The Internal Revenue Service (the Service) has issued two revenue rulings on the tax consequences of life insurance contracts sold in secondary market transactions or surrendered. Revenue Ruling 2009-13 considers certain tax consequences to an individual who sells or surrenders a policy insuring his or her own life. Revenue Ruling 2009-14 addresses certain tax consequences to the purchaser of a policy in a secondary market who does not have an insurable interest in and is otherwise unrelated to the insured (sometimes referred to as life settlement transactions or Investor Owned Life Insurance). In summary, the Service ruled on the following situations.

The rulings reflect the following, important analytical points, some of which are controversial:

  • It appears the Service addressed the surrender scenario (the only aspect of the rulings that does not arise in the secondary market context) at least in part to articulate the position that the enactment of Internal Revenue Code (IRC) § 1234A in 1981, providing capital gain treatment upon the termination of a right with respect to “property which is … a capital asset,” did not cause the gain recognized on policy surrender to be other than ordinary income.
  • In contrast to the surrender scenario, which is governed by specific rules in IRC § 72(e), the Service applied the general tax rules for the sale or disposition of property in IRC § 1001 et seq. to determine the tax consequences to the seller of the policy in a secondary market transaction, generally treating the life insurance policy as a capital asset in the hands of both the seller and the purchaser.
  • The Service relied on that difference to justify a cost basis concept that, in the case of a seller of a cash value or term insurance policy who is the insured, treats the amounts paid for life insurance protection prior to the sale as “consumed” and thus reducing cost basis—a different outcome than § 72 provides through its “investment in the contract” concept. The Service defended this conclusion, in part, as following from the Keystone Consolidated Publishing, Century Wood Preserving and London Shoe decisions of the Board of Tax Appeals, Second Circuit and Third Circuit, respectively, in the 1930s. The Service went on to say that the amount of gain that the seller would have recognized if the policy had been surrendered rather than sold is ordinary income (under the “substitute for ordinary income” doctrine), and any remaining gain is capital. Where the contract has no cash surrender value, gain recognized on the sale is entirely capital income.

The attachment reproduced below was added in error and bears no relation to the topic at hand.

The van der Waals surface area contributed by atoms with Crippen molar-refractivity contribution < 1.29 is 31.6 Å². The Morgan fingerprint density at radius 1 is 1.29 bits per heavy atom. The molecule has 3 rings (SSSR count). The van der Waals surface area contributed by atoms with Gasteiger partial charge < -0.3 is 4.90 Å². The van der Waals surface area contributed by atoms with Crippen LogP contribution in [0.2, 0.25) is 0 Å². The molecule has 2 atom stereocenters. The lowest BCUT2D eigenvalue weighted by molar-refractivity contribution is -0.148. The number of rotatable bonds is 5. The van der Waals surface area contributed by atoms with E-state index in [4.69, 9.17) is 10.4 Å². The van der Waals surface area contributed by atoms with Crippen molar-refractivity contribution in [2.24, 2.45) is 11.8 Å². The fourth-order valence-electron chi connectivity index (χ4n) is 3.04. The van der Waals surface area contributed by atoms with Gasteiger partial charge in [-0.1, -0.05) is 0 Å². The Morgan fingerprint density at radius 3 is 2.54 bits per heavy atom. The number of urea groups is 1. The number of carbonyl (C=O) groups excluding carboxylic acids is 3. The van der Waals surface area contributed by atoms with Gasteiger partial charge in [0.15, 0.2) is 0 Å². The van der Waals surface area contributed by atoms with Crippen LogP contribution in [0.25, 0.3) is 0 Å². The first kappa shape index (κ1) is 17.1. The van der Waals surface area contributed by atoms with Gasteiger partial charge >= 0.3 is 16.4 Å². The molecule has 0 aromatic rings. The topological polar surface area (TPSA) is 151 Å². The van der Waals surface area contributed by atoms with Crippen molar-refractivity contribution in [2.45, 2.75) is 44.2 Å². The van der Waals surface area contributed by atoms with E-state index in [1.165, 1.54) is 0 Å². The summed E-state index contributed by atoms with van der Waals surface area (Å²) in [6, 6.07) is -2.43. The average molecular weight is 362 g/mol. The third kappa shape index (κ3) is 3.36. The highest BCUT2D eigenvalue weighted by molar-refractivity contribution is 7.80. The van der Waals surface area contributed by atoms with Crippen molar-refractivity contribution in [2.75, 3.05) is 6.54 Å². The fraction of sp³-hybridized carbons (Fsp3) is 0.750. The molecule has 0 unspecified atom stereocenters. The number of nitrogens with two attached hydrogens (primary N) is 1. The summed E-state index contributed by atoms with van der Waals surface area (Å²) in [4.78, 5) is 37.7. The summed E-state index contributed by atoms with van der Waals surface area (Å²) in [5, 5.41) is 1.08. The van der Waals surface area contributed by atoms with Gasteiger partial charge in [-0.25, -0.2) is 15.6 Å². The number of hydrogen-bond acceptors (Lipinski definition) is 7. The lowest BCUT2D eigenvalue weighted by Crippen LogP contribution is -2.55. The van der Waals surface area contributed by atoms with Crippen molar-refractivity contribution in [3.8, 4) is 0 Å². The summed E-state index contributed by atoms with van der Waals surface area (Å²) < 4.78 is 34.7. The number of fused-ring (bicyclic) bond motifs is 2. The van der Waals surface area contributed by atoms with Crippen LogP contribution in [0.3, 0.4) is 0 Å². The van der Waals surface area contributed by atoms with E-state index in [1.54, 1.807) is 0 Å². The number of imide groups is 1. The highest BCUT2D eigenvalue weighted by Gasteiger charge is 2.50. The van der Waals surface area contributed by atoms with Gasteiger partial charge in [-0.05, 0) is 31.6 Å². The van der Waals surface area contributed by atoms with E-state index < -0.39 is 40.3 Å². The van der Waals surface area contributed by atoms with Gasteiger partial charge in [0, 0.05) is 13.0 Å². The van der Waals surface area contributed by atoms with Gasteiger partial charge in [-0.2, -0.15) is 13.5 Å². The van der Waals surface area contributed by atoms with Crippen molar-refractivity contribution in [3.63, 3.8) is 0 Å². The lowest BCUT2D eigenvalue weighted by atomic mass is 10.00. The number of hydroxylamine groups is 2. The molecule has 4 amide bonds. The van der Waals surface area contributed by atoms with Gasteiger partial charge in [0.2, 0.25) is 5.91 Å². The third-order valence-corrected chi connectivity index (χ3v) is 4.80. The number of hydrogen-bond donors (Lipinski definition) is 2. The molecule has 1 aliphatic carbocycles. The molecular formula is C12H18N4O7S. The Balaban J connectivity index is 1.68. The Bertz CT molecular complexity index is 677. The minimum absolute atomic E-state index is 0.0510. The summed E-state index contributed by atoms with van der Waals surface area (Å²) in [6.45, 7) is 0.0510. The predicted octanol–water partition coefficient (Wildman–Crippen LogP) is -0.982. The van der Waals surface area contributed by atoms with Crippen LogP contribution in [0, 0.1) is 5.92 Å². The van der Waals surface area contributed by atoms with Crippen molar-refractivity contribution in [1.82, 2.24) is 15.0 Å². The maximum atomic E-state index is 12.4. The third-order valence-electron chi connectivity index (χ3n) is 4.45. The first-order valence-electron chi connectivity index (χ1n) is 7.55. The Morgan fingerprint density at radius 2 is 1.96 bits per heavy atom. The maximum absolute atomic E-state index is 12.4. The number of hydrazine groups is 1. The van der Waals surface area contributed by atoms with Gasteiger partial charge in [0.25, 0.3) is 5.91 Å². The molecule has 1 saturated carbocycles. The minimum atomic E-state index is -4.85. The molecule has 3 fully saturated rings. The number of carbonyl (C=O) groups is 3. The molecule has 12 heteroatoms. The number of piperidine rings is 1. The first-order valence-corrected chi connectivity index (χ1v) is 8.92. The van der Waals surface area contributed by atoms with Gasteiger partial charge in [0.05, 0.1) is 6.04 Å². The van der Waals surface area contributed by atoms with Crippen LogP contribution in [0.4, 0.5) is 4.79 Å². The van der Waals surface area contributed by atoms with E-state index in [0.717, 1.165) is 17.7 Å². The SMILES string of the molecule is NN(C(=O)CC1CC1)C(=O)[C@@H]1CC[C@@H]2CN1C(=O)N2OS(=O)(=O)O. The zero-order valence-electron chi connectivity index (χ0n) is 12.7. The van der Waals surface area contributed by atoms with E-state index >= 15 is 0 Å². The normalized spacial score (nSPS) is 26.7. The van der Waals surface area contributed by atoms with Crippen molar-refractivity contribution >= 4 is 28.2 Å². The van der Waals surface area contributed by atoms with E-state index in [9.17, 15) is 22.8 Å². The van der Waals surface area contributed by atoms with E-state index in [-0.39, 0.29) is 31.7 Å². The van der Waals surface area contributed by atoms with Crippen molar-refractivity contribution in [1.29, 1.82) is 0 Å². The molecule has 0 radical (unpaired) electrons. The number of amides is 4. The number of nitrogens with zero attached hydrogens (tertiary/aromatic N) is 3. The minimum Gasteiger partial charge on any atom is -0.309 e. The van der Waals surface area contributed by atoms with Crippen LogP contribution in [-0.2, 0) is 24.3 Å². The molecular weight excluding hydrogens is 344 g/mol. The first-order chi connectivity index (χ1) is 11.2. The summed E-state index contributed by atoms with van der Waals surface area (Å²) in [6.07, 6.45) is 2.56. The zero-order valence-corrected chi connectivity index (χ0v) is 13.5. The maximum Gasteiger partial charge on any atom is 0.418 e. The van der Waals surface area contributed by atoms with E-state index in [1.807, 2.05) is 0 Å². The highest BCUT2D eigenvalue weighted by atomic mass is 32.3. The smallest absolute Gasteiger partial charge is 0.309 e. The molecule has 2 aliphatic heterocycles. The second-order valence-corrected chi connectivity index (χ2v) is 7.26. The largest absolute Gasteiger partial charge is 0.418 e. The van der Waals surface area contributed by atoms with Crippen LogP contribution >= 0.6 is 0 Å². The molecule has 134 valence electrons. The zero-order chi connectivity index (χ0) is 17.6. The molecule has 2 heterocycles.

• These holdings (Situations 2 and 3 of Rev. Rul. 2009-13) will not be applied adversely to sales occurring before August 26, 2009.  
    • In making the basis adjustment for the hypothesized term policy, the Service presumed that the entire monthly term premium was for the cost of insurance, absent other proof.  
  • The Service also concluded that a secondary market purchaser is not allowed a current deduction for premiums paid, subsequent to purchase, to prevent a term life insurance policy (without cash value) from lapsing. Because the purchaser becomes the beneficiary under the policy, the ruling observes that premiums are not deductible by reason of IRC § 264. The Service announced, however, pursuant to its authority under the IRC § 263 INDOPCO regulations, that the purchaser may capitalize and include in its cost basis for the policy such premiums paid after purchase to prevent lapsation.  
  • The existing § 263 regulations provide for capitalization with respect to cash value insurance, annuity and endowment contracts, but say nothing about term insurance. Treas. Reg. §1263(a)-4(d)(2)(i)(D).  
  • The ruling provides that the Service will not dispute the capitalization of premiums paid or incurred prior to the issuance of the ruling; i.e., secondary market purchasers are allowed a cost basis for such premium payments predating the ruling.  
  • The ruling does not take on the question of whether the amount paid by the purchaser to the seller to acquire the policy is amortizable.
  • That is, the secondary market purchaser is allowed a cost basis in the policy, rather than a deduction, in the amount of the premiums paid to prevent the term policy from lapsing. (The ruling implicitly determines that this outcome is consistent with § 264.) Further, if that purchaser subsequently sells the policy in another secondary market transaction, the Service ruled that a basis adjustment for the cost of insurance is not required, reasoning that the purchaser acquired the policy to make a profit rather than to obtain protection against economic loss on the death of the insured.  
  • Finally, where (on the facts assumed in the ruling) the insured is a U.S. citizen residing in the United States, the insurer is a domestic corporation, and the unrelated purchaser of the policy in the secondary market is a foreign corporation, the Service ruled that gain on the insured’s death to the foreign purchaser is treated as U.S. source “fixed or determinable annual or periodical” income subject to IRC § 881 withholding tax.